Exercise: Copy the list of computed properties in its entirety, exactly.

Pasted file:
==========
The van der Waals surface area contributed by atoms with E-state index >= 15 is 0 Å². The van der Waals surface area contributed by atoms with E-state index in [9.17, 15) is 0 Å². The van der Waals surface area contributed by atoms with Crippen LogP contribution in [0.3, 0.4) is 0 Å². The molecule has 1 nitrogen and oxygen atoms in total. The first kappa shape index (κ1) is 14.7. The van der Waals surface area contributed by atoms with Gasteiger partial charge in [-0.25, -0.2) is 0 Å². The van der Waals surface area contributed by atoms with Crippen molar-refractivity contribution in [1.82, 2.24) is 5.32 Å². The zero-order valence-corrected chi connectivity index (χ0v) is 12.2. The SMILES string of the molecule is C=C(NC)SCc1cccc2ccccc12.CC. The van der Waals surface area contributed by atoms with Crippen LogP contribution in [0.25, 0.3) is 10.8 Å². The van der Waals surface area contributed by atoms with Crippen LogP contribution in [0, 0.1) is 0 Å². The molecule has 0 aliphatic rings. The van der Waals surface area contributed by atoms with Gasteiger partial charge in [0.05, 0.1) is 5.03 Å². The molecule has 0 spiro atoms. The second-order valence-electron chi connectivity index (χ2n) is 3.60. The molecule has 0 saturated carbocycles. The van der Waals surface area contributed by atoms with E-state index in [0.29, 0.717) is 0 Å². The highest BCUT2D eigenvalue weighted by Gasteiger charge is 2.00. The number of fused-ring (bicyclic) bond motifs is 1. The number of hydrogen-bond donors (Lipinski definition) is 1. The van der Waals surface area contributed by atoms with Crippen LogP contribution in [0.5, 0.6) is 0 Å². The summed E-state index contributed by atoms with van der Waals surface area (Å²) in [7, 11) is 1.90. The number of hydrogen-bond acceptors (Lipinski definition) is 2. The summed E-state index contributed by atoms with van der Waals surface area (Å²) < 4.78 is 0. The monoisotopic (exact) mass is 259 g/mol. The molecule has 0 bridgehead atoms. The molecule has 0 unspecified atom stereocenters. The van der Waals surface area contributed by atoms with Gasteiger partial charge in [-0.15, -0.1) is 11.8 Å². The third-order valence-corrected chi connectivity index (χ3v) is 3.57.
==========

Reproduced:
The van der Waals surface area contributed by atoms with E-state index >= 15 is 0 Å². The van der Waals surface area contributed by atoms with E-state index in [9.17, 15) is 0 Å². The van der Waals surface area contributed by atoms with Crippen LogP contribution in [0.3, 0.4) is 0 Å². The molecule has 1 nitrogen and oxygen atoms in total. The first kappa shape index (κ1) is 14.7. The van der Waals surface area contributed by atoms with Gasteiger partial charge in [-0.25, -0.2) is 0 Å². The van der Waals surface area contributed by atoms with Crippen molar-refractivity contribution in [1.82, 2.24) is 5.32 Å². The zero-order valence-corrected chi connectivity index (χ0v) is 12.2. The SMILES string of the molecule is C=C(NC)SCc1cccc2ccccc12.CC. The van der Waals surface area contributed by atoms with Crippen LogP contribution in [0.25, 0.3) is 10.8 Å². The van der Waals surface area contributed by atoms with Crippen LogP contribution in [0, 0.1) is 0 Å². The molecule has 0 aliphatic rings. The van der Waals surface area contributed by atoms with Gasteiger partial charge in [0.05, 0.1) is 5.03 Å². The molecule has 0 spiro atoms. The second-order valence-electron chi connectivity index (χ2n) is 3.60. The molecule has 0 saturated carbocycles. The van der Waals surface area contributed by atoms with E-state index in [0.29, 0.717) is 0 Å². The highest BCUT2D eigenvalue weighted by Gasteiger charge is 2.00. The number of fused-ring (bicyclic) bond motifs is 1. The number of hydrogen-bond donors (Lipinski definition) is 1. The van der Waals surface area contributed by atoms with Crippen LogP contribution in [0.5, 0.6) is 0 Å². The summed E-state index contributed by atoms with van der Waals surface area (Å²) in [7, 11) is 1.90. The number of hydrogen-bond acceptors (Lipinski definition) is 2. The summed E-state index contributed by atoms with van der Waals surface area (Å²) < 4.78 is 0. The monoisotopic (exact) mass is 259 g/mol. The molecule has 0 bridgehead atoms. The molecule has 0 unspecified atom stereocenters. The van der Waals surface area contributed by atoms with Gasteiger partial charge in [-0.15, -0.1) is 11.8 Å². The third-order valence-corrected chi connectivity index (χ3v) is 3.57.